Readers’ tips: Which website is the best for property hunting in France?

Each week The Local asks its readers to share their tips about various aspects of living in France. This week we asked their opinion on which website is the best for property hunting in France. Here's what they had to say.

Readers' tips: Which website is the best for property hunting in France?
Photo: AFP

Which website is the best for property hunting in France?

Our readers chose Le Bon Coin as the best website for property hunting in France.

What is Le Bon Coin?    

Le Bon Coin is France's most popular classified ads website so it came as something of a surprise to us that it was also our readers favourite property hunting website. 

It is a free website where people can place and read adverts for free and people use it to find anything from pets to lawnmowers to buttered toast and ski stations.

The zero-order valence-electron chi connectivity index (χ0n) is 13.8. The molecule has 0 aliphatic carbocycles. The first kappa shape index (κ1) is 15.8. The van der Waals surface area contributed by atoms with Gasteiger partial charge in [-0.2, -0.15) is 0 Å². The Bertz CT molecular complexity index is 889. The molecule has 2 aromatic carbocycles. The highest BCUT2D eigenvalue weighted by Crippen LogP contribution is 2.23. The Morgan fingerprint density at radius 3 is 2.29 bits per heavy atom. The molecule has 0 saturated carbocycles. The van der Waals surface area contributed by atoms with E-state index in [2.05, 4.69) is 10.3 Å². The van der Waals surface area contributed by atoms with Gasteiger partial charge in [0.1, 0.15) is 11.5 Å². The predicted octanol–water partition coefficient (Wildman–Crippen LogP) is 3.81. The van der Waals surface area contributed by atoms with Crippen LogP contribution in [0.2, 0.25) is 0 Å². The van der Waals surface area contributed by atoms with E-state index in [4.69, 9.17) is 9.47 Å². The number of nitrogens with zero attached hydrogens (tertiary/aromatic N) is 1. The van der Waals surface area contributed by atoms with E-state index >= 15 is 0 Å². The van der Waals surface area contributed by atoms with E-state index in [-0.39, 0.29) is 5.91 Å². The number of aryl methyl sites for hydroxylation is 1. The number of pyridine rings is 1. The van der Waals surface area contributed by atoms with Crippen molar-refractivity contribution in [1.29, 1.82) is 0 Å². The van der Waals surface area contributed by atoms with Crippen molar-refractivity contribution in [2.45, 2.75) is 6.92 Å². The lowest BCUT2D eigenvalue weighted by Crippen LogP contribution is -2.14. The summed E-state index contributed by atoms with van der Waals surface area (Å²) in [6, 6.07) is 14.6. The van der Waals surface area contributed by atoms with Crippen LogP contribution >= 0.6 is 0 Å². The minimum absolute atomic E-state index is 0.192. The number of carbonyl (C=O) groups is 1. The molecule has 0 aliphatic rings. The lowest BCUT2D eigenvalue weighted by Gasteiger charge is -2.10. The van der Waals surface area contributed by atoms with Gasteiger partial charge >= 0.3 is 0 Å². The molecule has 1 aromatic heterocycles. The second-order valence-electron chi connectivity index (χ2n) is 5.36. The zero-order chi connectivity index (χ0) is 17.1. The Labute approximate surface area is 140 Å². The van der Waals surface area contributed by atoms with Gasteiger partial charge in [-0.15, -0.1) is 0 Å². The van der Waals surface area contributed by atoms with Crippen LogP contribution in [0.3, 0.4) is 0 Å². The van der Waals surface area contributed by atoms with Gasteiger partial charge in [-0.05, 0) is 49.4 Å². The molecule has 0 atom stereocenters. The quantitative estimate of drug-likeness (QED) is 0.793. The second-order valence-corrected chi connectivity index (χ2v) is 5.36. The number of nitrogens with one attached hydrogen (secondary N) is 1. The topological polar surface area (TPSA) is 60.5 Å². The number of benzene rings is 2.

Le Bon Coin was created in 2006.
Photo: AFP
Why is it so popular?
Readers said that the big benefit of using Le Bon Coin is that it “cuts out the middle man” meaning there are no agency fees and often no need to jump through the hoops necessary with the big property sites.
“We went through the agency route and it was massively complicated – they also charge a huge sum and need an exhaustive 'dossier',” said Christos Tiger from the Bordeaux Expats blog.
“Le Bon Coin was quick and simple – the owners posted photos on the site and we went to visit. We waited a few weeks and they lowered the price! We've been there now for three years.”
Another reader said that it was an “interesting site” for property hunting that was “a lot less hassle to deal with than others out there”. 
Were any other sites recommended?
Other readers mentioned that for Anglophones Leggett Immobilier was a good option with its English listings and English-speaking agents.  
Some also recommended Immonot a notaires (solicitors) listings site which, like Le Bon Coin, means there's no need to pay agency fees as there is with the more traditional property sites.